This article was originally published here
Medwave. 2022 Apr 29;22(3):e8724. doi: 10.5867/medwave.2022.03.002550.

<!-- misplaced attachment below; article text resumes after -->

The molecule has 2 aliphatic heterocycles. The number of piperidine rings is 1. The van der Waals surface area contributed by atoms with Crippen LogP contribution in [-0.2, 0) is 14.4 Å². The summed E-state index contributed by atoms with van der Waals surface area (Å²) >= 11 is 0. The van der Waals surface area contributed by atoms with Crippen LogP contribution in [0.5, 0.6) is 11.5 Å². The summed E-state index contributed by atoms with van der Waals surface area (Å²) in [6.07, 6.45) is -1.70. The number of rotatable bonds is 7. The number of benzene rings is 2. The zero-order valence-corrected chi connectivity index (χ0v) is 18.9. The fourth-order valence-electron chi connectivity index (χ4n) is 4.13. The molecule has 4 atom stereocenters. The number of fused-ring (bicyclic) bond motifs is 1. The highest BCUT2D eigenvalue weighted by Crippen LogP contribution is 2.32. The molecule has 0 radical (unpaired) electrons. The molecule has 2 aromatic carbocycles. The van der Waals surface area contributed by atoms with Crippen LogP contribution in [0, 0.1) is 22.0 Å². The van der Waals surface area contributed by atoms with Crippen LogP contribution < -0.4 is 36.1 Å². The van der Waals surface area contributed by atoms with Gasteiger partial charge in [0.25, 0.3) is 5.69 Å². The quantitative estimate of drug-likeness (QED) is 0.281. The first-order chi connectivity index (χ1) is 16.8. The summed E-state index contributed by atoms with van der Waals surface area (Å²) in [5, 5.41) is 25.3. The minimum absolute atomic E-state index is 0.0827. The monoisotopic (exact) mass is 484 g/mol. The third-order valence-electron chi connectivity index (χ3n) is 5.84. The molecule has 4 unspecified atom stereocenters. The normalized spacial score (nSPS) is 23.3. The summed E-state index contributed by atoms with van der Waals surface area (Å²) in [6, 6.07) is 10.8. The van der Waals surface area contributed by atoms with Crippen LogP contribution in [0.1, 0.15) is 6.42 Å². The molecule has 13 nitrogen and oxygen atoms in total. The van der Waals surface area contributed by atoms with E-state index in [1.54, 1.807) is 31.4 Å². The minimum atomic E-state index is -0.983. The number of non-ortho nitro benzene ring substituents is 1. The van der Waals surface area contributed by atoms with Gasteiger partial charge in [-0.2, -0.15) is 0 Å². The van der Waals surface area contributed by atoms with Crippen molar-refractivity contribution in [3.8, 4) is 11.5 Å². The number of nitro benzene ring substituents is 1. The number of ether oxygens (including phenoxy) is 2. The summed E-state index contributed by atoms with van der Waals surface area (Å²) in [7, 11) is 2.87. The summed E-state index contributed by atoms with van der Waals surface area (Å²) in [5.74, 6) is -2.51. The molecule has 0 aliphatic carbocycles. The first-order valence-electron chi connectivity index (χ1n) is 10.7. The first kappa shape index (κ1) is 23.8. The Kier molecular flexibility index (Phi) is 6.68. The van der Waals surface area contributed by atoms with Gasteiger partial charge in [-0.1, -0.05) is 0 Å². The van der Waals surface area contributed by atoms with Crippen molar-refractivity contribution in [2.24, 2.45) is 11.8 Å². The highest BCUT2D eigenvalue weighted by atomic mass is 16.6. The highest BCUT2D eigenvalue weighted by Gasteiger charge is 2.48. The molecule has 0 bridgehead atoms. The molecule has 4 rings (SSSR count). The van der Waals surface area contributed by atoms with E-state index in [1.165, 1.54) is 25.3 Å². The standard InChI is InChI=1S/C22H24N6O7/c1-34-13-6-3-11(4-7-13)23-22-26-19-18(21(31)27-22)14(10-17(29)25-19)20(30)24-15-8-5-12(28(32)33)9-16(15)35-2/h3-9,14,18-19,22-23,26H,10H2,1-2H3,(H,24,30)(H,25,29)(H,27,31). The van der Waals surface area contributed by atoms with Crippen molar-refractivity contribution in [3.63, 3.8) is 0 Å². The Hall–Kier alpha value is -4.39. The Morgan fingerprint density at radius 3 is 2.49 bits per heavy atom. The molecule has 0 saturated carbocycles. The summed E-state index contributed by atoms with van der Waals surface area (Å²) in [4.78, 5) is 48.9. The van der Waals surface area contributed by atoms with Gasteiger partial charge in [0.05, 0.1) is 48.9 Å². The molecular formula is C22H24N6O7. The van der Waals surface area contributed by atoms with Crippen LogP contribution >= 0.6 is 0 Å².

Technological advances in mechanical ventilation have been essential to increasing the survival rate in intensive care units. Usually, patients needing mechanical ventilation use controlled ventilation to override the patients respiratory muscles and favor lung protection. Weaning from mechanical ventilation implies a transition towards spontaneous breathing, mainly using assisted mechanical ventilation. In this transition, the challenge for clinicians is to avoid under and over assistance and minimize excessive respiratory effort and iatrogenic diaphragmatic and lung damage. Esophageal balloon monitoring allows objective measurements of respiratory muscle activity in real time, but there are still limitations to its routine application in intensive care unit patients using mechanical ventilation. Like the esophageal balloon, respiratory muscle electromyography and diaphragmatic ultrasound are minimally invasive tools requiring specific training that monitor respiratory muscle activity. Particularly during the coronavirus disease pandemic, non invasive tools available on mechanical ventilators to monitor respiratory drive, inspiratory effort, and work of breathing have been extended to individualize mechanical ventilation based on patients needs. This review aims to identify the conceptual definitions of respiratory drive, inspiratory effort, and work of breathing and to identify non invasive maneuvers available on intensive care ventilators to measure these parameters. The literature highlights that although respiratory drive, inspiratory effort, and work of breathing are intuitive concepts, even distinguished authors disagree on their definitions.